Naval connections: nearly a cure for our blindness?

probationery third officer melville brown WRNSFellow naval officer James Holman and I both lost our sight due to uveitis.  But he became blind some 200 years ago when women stayed at home while their menfolk were at sea – often for years.  Could he have imagined that the Women’s royal Naval Service would be formed some 100 years later?  And we have gone from strength to strength: last October I celebrated 100 years of Wrens with an outstanding lunch in Virginia Beach (USA) and you can share those great party food recipes (https://www.youtube.com/watch?v=1WmTqhC6N7Q&t=8s).

But, back to that shared eye condition.  The cause seems to be that our immune systems attack our own bodies causing the inflammation and damage.  But now there’s possible hope on the way.  This week I was at Moorfield’s eye hospital in London as, potentially, the only UK patient that might be able to take part in the first stage of research by the French Eyevensys biotech company.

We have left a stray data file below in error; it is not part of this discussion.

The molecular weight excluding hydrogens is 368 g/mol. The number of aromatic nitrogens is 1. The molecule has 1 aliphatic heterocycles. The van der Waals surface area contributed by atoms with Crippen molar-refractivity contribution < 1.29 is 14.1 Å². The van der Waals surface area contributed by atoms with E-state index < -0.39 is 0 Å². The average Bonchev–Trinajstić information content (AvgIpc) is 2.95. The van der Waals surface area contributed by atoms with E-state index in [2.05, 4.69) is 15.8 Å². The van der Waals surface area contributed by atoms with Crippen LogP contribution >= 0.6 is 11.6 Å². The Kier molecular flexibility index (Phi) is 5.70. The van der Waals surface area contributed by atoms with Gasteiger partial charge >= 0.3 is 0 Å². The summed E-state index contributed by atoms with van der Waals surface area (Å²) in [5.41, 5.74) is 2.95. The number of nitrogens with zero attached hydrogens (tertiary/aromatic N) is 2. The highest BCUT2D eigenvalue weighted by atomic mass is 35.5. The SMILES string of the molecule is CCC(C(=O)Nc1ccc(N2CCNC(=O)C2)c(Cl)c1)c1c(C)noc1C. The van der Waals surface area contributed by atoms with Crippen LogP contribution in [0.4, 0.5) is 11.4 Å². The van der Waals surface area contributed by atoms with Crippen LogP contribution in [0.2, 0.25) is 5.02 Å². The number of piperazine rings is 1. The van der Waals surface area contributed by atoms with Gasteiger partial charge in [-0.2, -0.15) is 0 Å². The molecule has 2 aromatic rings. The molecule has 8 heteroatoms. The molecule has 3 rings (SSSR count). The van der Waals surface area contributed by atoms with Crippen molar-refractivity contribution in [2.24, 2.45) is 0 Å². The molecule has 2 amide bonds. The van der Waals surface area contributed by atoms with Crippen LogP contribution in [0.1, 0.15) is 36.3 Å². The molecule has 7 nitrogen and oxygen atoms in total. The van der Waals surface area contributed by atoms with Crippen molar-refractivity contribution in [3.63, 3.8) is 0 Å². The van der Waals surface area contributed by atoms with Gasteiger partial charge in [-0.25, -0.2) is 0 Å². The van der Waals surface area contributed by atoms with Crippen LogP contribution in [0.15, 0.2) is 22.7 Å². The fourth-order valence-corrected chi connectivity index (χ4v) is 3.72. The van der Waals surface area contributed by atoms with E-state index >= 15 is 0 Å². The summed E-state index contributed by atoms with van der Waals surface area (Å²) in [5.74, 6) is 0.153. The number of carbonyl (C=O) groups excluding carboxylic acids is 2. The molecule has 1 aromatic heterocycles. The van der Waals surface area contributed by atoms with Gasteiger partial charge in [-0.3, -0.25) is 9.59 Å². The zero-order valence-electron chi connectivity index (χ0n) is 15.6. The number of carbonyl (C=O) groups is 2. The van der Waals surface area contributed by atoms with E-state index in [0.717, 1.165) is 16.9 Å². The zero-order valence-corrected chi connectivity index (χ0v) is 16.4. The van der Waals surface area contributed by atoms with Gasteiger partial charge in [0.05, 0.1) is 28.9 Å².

They are investigating whether their gene-therapy can cause cells in the eye to produce an anti-inflammatory protein to fight the disease.  I learned that it has already achieved positive pre-clinical results. The medication is delivered in to the eye through a fine needle   but a key innovation is the use of tiny electrical impulses (electro transfer) which, although evaluated for other treatments, hasn’t yet been used on the eye.  The idea is that the treatment stimulates the body to become its own factory creating the answer to the condition.